While there are many reasons for teachers to get excited about personalized learning, the fact remains that many states or districts will use this approach to cut costs, specifically staff costs. Teachers in the most danger of being displaced by personalized learning, are those teaching basic or introductory subjects like English grammar or early levels of math, science and history.
Any teacher whose class consists mainly of learning facts should pay close attention to the way personalized learning is implemented.
2. Teachers could have new roles in the classroom
Teachers who are not displaced by this new approach may find themselves serving simply as custodians of an AI system that is doing all the teaching. Certainly, class sizes will grow as personalized learning expands across the U.S. and student-teacher ratio norms shift. With larger class sizes, schools may rely on teachers more for behavior management and less for instruction. This means some teachers will be responsible for policing students in the use of learning modules, making sure they are moving through the program.
3. Teachers may be less responsible for test preparation
One of the upsides for teachers in personalized learning is that it will likely take over the task of preparing students for state tests. This means that teachers who have been burdened for years with teaching to the test can potentially find themselves able to focus instruction on more qualitative, engaging content. This assumes that schools will value that content and not resort to becoming test prep centers.
4. Teachers could have more time for the ‘human side’ of teaching
Personalized learning has real potential to free teachers to focus on rich content and improve the individual experience of each student, ensuring that those who struggle with concepts get help and those who are ready to accelerate can do so.
Apps that allow teachers (and parents) to monitor student progress in reading and math have been around for years. Any teacher who has had the fortune of using these apps with a class has enjoyed the way they empower the teacher to better understand each learner’s capabilities and to nurture areas of interest. Not to mention the time that is freed up for teachers to properly plan (the secret sauce of great teaching), which alone could transform the class experience.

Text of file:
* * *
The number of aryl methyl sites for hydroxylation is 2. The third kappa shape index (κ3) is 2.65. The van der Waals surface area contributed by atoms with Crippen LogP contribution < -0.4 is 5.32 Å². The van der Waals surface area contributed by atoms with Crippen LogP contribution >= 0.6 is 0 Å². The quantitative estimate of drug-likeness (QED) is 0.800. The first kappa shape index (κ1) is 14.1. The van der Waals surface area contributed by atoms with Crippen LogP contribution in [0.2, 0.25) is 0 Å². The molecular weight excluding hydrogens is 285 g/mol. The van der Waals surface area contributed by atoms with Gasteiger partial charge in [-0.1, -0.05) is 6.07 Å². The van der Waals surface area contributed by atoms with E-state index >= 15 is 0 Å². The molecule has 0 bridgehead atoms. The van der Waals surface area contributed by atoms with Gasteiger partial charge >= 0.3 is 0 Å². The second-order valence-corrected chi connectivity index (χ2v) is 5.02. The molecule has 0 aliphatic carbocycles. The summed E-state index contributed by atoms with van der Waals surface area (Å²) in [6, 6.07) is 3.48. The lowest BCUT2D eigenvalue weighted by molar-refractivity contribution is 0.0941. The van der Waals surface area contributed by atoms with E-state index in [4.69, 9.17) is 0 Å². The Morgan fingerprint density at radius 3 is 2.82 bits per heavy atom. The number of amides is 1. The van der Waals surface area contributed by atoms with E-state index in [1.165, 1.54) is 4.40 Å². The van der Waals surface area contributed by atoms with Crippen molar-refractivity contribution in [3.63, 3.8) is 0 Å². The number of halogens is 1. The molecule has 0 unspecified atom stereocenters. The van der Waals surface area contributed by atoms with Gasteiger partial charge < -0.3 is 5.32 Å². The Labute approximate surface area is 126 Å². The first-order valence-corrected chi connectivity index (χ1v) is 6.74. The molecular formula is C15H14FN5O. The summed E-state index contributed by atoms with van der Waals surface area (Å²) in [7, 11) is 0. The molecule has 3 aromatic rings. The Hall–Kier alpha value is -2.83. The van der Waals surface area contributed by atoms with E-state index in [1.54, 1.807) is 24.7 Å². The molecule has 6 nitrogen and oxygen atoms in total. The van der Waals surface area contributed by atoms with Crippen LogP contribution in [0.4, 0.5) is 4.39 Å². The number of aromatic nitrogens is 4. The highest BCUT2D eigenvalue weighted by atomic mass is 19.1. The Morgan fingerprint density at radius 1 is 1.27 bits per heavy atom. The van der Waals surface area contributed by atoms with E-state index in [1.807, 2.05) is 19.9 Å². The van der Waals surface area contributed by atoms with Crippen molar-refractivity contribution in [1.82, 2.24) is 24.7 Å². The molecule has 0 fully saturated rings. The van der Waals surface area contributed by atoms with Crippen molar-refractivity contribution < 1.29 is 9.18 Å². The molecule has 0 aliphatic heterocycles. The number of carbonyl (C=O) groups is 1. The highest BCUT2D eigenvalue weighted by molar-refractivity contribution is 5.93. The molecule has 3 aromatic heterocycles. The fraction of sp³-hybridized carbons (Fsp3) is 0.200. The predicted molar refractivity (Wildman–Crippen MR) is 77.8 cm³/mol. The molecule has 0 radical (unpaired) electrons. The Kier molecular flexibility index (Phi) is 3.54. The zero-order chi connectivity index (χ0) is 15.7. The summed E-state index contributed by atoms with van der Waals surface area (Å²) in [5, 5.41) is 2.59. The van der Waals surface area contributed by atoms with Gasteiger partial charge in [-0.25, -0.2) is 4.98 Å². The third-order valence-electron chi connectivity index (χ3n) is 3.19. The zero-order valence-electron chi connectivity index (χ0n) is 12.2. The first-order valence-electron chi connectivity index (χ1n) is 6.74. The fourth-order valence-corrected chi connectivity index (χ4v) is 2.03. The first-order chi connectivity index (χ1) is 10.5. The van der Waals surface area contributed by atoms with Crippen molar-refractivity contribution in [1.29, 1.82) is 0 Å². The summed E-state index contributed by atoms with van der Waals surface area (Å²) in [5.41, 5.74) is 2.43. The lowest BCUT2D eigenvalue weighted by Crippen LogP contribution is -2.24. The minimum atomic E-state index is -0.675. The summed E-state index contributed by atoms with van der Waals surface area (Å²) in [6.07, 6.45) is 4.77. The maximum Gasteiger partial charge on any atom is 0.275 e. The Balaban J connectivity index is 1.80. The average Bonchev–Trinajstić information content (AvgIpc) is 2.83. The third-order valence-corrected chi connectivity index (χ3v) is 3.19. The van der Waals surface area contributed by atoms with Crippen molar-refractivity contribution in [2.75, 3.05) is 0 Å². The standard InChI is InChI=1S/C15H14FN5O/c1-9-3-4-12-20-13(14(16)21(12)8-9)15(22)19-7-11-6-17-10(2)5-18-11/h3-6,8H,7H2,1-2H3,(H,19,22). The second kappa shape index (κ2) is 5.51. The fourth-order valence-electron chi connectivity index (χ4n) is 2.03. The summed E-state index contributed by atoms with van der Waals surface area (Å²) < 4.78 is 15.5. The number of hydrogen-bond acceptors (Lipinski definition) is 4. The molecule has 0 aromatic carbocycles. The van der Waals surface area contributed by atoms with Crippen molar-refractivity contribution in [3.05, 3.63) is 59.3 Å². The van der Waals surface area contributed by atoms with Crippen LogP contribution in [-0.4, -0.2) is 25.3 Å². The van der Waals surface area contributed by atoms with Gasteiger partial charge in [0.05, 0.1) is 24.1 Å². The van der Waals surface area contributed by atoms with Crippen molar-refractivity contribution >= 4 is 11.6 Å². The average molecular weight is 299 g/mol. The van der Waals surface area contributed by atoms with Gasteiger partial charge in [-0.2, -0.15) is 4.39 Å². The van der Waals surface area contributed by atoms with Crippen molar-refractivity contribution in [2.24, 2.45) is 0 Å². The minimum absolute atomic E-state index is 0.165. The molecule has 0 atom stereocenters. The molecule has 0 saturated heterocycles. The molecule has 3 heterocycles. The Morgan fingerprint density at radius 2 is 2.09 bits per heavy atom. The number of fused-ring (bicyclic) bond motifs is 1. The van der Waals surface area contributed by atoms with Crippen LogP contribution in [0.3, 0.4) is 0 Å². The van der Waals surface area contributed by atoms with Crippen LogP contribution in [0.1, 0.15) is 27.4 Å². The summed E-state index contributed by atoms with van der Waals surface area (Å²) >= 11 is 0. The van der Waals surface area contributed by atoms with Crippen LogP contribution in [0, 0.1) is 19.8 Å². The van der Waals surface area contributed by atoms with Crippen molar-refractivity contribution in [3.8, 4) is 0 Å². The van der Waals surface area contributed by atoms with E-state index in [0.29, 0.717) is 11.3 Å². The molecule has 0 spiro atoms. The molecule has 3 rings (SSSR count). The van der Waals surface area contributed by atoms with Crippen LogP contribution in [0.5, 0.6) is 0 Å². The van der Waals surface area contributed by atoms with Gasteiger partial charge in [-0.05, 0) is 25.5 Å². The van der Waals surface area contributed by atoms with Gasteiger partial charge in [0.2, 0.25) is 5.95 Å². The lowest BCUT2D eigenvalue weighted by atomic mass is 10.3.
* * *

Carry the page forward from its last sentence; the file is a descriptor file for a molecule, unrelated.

Personalized learning now being introduced in systemic ways could liberate teachers and entire teaching teams across subjects and grade levels to reinvent their content and improve collaboration and student engagement. Whether or not technology becomes the force for these enhancements will largely be decided at the district level, but school leaders will have some power to lobby on behalf of best practices.
As with most of today’s technological advancements, personalized learning offers an opportunity for humanity to exercise its best and worst intentions. As educators (and especially as institutional decisionmakers), we can choose to use these learning tools as ‘quick fixes’ to institutional problems without concern for the long-term impact on society. Or we can use them thoughtfully to make ourselves better, happier, and more likely to contribute.
Dr. Jennifer Jones is the founder and visionary behind New York City’s Green Ivy Schools network and a lifelong entrepreneur and advocate for evolved learning experiences for children from birth to high school and beyond.She has developed 24 schools and draws from a rich background as school developer, international policy consultant, and teacher. She has advised boards and governments at regional, state, national and international levels, served as a university professor and authored a successful book on child development.